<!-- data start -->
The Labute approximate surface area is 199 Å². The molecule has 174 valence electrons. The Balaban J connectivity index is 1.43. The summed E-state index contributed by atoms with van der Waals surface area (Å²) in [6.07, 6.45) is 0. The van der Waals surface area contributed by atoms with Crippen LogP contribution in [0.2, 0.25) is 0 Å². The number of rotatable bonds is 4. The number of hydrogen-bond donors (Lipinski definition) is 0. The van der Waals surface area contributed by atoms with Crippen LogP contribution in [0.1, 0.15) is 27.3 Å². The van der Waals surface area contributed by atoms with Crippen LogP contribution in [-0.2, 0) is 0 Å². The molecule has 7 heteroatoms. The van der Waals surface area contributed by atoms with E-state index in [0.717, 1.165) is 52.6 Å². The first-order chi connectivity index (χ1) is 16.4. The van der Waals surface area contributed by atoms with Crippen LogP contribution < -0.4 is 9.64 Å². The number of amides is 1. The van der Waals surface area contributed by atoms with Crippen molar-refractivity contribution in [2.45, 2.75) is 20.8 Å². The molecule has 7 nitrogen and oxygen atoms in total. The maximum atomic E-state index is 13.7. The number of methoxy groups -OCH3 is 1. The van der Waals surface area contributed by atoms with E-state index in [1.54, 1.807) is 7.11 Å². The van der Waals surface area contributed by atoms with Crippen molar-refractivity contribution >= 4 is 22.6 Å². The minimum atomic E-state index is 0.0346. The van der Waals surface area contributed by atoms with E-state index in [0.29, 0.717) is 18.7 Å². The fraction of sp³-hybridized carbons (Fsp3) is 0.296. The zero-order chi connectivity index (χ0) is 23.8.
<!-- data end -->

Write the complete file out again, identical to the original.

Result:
The Labute approximate surface area is 199 Å². The molecule has 174 valence electrons. The Balaban J connectivity index is 1.43. The summed E-state index contributed by atoms with van der Waals surface area (Å²) in [6.07, 6.45) is 0. The van der Waals surface area contributed by atoms with Crippen LogP contribution in [0.2, 0.25) is 0 Å². The number of rotatable bonds is 4. The number of hydrogen-bond donors (Lipinski definition) is 0. The van der Waals surface area contributed by atoms with Crippen LogP contribution in [0.1, 0.15) is 27.3 Å². The van der Waals surface area contributed by atoms with Crippen LogP contribution in [-0.2, 0) is 0 Å². The molecule has 7 heteroatoms. The van der Waals surface area contributed by atoms with E-state index in [0.717, 1.165) is 52.6 Å². The first-order chi connectivity index (χ1) is 16.4. The van der Waals surface area contributed by atoms with Crippen LogP contribution < -0.4 is 9.64 Å². The number of amides is 1. The van der Waals surface area contributed by atoms with Crippen molar-refractivity contribution in [2.45, 2.75) is 20.8 Å². The molecule has 7 nitrogen and oxygen atoms in total. The maximum atomic E-state index is 13.7. The number of methoxy groups -OCH3 is 1. The van der Waals surface area contributed by atoms with E-state index in [1.54, 1.807) is 7.11 Å². The van der Waals surface area contributed by atoms with Crippen molar-refractivity contribution >= 4 is 22.6 Å². The minimum atomic E-state index is 0.0346. The van der Waals surface area contributed by atoms with E-state index in [0.29, 0.717) is 18.7 Å². The fraction of sp³-hybridized carbons (Fsp3) is 0.296. The zero-order chi connectivity index (χ0) is 23.8.